- The Washington Times - Tuesday, July 29, 2008

UNITED NATIONS | Burma is forcing U.N. aid agencies to convert cash to local currency at below-market rates, costing the world body $10 million so far and drawing comparisons to the scandal-plagued U.N. oil-for-food program in Iraq.

Unlike with Iraq, however, U.N. officials disclosed the problem with aid to Burma pre-emptively, just days after top humanitarian official John Holmes returned from a visit to the stricken nation.

Mr. Holmes put U.N. losses at about $10 million on currency exchanges and said he raised the issue with Burmese officials last week.

“They understood this was a problem. But we haven’t got a solution yet,” he told reporters at U.N. headquarters in New York on Monday.

The U.N. is required to purchase Foreign Exchange Certificates issued by the Burmese government, with a nominal value of $1. The certificates then are exchanged for the local currency, the kyat, at rates set by the government.

Mr. Holmes, the U.N. undersecretary-general for the Coordination of Humanitarian Affairs, said he did not know why the value of the certificates had fallen, nor would he say that the government is profiting by the system.

On the open market, a dollar is worth about 1,100 kyat, but the rate available to the United Nations had recently fallen to about 880 cents, according to Inner City Press, an Internet-based news agency that covers the United Nations and first disclosed the problem.

About 140,000 people were dead or missing after Cyclone Nargis struck Burma’s fertile and populated Irrawaddy Delta on May 2.

Suzanne DiMaggio, an official with the Asia Society, said the currency issue would damage efforts to raise additional relief.

“The trust issue is serious, and until it’s rectified, I don’t see any rush to donate to this cause,” Miss DiMaggio said.

“This is also a big test for the United Nations,” she said. After the investigations of the oil-for-food program in Iraq, “the international community is questioning whether the U.N. can be a trusted partner in the delivery of humanitarian assistance.”

The $10 million in losses - a tiny fraction of the $10 billion unaccounted for from the Iraq oil-for-food program - was not disclosed to potential donors in a revised U.N. appeal for emergency funds issued earlier this month.

The revised request was for $428 million to provide food, health services, agricultural support, logistics, infrastructure repair, water and sanitation and emergency shelter. The appeal is less than half funded, with just $200 million pledged thus far.

The fluctuating value of the currency exchange certificates affects purchases made in kyat, not relief supplies such as food and medicine imported into Burma.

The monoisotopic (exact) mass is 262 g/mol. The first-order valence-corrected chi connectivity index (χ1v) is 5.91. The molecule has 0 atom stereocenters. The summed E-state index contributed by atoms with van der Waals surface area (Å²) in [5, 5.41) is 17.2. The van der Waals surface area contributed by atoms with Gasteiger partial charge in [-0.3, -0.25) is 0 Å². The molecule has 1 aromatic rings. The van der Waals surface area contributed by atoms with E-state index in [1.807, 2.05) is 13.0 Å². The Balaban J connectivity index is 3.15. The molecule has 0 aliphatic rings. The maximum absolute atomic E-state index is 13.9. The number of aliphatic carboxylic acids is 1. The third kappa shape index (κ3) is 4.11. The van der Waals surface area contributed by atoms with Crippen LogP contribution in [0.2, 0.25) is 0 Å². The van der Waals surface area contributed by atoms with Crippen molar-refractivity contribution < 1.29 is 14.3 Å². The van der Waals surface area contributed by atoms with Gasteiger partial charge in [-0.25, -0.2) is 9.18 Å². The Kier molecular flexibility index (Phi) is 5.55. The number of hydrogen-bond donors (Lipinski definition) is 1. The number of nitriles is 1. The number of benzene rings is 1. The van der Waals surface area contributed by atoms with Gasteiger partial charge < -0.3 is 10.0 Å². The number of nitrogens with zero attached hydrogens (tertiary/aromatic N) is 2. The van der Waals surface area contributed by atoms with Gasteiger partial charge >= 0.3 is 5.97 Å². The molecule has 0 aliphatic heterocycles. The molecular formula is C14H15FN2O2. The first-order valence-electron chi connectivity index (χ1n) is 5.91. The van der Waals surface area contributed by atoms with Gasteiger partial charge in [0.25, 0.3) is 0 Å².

There are number of dollar-kyat exchange rates, including those paid by tourists, relief agencies and the “market rate” of about 1180 to the dollar, U.N. officials said.

Asked why the United Nations does not demand to be exempted from the currency exchange system, Mr. Holmes indicated a reluctance to push the unpredictable junta too hard.

A threat to cut aid would harm the people of the Irrawaddy Delta, he said, not the government.

About 800,000 people were displaced, although Mr. Holmes said that all but a few thousand are thought to have returned to their own land, not all voluntarily.

Mr. Holmes said storm damage was evident throughout Burma’s agricultural coastland, as well as in Rangoon, Burma’s former capital and largest city.

As many as 4,000 schools as well as 75 percent of the country’s health care facilities are thought to have been destroyed.

The delta is Burma’s food basket, and aid workers said this week that farmers were scrambling to return to plant rice before the season ends.

“There has been quite a lot of progress,” said Mr. Holmes, who toured parts of the afflicted countryside by helicopter.

Relief organizations continue to bring in supplies by air and boat, and houses, schools, clinics are being rebuilt, he said. “There is a degree of normality in some places.”

The government of Burma, also known as Myanmar, has continued to issue visas to aid workers from all over the world, not just Asians from neighboring countries, who were allowed into the country during the crucial first weeks after the cyclone.

Mr. Holmes said the process is still more “bureaucratic” than he would like, but praised the government for upholding its promise to let in aid workers.

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